Entertainment Products and Software
The progress in digital technology and the internet has resulted in the piracy of musical and film works in such proportions that it endangers survival of individual branches of the so-called creative industry, as one of the most dynamic economic sectors in the developed countries, including Croatia.
It is estimated that the piracy rate of film works in Croatia accounts for approximately 65%-70% of the total consumption of these works, which makes it obvious that the losses for this branch of the economy are rather significant.
Speaking of musical works, the piracy rate in Croatia via the internet exceeds 90%, whereas the one referring to classical black piracy is around 25%. Estimated financial losses for the musical industry, authors and performers are more than HRK 150 million a year. Furthermore, it is often neglected that there are losses incurred by the so-called grey piracy i.e. by using a work without an authorization, also amounting to millions of kunas.
Apart from causing financial losses to the creators of works and the supporting activity, high piracy rates in Croatia at the same time hinder the arrival of international services for legal usage (download) of copyright works.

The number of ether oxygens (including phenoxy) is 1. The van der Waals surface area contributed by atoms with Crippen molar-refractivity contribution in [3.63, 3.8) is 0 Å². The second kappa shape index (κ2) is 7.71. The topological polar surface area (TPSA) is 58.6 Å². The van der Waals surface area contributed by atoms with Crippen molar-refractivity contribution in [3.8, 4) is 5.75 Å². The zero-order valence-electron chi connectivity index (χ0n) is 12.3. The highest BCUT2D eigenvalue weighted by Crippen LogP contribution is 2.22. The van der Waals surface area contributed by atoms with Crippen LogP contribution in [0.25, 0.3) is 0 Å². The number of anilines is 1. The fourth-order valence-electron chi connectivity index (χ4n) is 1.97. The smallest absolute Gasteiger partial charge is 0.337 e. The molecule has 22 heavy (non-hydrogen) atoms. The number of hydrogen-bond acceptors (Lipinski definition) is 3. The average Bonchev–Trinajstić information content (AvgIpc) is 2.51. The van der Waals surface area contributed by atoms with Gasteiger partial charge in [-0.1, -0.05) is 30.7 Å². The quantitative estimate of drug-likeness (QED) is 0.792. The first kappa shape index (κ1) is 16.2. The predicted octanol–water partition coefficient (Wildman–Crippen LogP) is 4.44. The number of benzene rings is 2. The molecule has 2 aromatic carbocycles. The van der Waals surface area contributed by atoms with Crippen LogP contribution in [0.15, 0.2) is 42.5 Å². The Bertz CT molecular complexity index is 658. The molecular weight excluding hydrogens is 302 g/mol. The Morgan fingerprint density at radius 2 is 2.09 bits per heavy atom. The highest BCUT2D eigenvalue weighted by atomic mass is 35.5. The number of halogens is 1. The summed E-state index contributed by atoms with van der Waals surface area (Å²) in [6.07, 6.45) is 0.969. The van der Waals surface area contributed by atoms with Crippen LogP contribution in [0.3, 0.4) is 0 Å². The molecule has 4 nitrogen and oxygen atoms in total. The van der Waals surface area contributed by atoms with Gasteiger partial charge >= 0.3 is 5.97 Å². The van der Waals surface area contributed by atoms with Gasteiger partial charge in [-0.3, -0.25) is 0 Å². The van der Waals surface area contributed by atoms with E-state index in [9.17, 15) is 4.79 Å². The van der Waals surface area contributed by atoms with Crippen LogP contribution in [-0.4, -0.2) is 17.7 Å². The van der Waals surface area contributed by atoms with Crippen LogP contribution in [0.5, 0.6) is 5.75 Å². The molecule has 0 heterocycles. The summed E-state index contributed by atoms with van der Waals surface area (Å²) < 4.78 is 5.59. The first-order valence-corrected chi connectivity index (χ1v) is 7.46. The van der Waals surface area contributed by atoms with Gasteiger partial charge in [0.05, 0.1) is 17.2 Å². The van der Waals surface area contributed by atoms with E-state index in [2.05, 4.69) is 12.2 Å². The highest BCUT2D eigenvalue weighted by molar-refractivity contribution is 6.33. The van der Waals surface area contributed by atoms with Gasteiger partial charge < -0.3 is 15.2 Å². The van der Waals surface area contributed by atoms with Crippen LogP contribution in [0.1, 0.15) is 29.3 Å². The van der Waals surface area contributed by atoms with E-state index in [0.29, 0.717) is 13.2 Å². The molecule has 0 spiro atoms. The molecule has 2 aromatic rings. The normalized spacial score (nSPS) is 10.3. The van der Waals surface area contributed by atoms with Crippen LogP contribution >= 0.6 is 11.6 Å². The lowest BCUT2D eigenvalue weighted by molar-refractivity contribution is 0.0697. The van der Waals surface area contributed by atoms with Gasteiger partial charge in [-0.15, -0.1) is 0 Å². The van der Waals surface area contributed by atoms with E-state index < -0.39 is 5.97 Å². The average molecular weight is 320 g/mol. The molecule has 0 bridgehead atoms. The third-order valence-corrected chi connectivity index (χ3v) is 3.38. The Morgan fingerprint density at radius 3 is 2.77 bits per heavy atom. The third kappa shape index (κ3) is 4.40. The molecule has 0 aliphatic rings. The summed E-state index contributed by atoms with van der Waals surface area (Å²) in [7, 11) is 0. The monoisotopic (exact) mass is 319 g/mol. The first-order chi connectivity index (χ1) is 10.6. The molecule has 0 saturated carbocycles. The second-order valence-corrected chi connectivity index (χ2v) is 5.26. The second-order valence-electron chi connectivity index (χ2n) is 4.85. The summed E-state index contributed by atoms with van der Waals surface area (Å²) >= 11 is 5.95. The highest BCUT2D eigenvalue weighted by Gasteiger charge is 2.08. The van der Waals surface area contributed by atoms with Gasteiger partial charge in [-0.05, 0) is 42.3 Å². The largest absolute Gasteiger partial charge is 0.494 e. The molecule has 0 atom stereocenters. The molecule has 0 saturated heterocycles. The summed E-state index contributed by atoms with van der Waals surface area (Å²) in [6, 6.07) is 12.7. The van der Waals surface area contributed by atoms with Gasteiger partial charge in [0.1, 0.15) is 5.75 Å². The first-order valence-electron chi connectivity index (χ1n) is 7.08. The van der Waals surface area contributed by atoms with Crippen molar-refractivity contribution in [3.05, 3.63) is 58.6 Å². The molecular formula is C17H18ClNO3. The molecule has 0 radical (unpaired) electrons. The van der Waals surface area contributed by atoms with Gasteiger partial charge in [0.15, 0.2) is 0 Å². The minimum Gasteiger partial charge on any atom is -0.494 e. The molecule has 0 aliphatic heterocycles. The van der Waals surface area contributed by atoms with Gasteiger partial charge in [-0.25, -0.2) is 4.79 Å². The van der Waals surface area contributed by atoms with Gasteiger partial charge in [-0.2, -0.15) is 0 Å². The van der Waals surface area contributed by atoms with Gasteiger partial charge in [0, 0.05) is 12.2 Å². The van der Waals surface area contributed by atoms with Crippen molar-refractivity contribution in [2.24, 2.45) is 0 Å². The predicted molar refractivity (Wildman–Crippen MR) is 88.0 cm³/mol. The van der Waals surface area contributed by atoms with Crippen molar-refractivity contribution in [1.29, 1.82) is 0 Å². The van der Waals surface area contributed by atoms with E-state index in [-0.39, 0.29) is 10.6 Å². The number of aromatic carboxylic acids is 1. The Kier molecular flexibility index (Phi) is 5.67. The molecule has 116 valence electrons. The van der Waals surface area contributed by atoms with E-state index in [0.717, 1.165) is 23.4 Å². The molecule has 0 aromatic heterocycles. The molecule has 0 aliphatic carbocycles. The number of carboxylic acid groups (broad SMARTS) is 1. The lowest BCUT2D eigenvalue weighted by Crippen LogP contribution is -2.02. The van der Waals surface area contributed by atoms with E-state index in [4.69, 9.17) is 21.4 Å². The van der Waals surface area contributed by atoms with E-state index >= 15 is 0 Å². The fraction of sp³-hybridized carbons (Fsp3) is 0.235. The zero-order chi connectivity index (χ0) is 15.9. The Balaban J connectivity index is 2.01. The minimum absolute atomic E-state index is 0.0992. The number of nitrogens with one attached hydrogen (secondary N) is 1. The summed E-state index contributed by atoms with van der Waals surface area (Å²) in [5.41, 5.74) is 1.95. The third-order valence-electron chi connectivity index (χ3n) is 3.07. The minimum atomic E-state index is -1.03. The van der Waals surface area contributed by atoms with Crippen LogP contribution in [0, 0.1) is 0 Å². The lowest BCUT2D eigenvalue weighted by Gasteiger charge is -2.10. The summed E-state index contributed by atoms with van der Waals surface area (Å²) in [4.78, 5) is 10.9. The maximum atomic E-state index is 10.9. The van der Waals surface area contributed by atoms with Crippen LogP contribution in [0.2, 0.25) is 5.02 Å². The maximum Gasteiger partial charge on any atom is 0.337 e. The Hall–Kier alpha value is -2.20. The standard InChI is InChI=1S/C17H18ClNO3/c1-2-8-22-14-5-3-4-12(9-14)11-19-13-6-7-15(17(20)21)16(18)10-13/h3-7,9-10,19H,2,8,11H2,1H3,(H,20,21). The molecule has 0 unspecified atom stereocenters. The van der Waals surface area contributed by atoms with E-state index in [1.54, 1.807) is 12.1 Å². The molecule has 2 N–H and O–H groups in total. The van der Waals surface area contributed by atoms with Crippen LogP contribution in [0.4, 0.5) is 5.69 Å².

Similar proportions of piracy affect the software industry as well. In 2010, commercial value of non- licenced software in Croatia reached HRK 389 million, and the software piracy rate stagnates at 54% for the fourth year now. Out of 24 countries of the Central and Eastern Europe (CEE), Croatia has the 6th lowest piracy rate; however, in comparison to the result within the European Union, Croatia has the 7th highest piracy rate.
Undeveloped markets are a driving force of software piracy. Piracy rates in the undeveloped countries
are 2.5 times higher than the ones in the developed world, and commercial value of pirated software
amounts to more than a half of the global amount in total.
Nonetheless, it is not only industries based on copyright that generate losses on the account of piracy – according to the study from 2007, made by a methodology of the World Intellectual Property Organization, these industries generate an annual GDP of 4.3% in Croatia - it is also the state budget i.e. the entire population that loses significant funds. Just for the sake of comparison, it needs to be pointed out that e.g. hotels and restaurants together, according to the same research, generate an annual GDP of 3.59%, and education around 4.5%.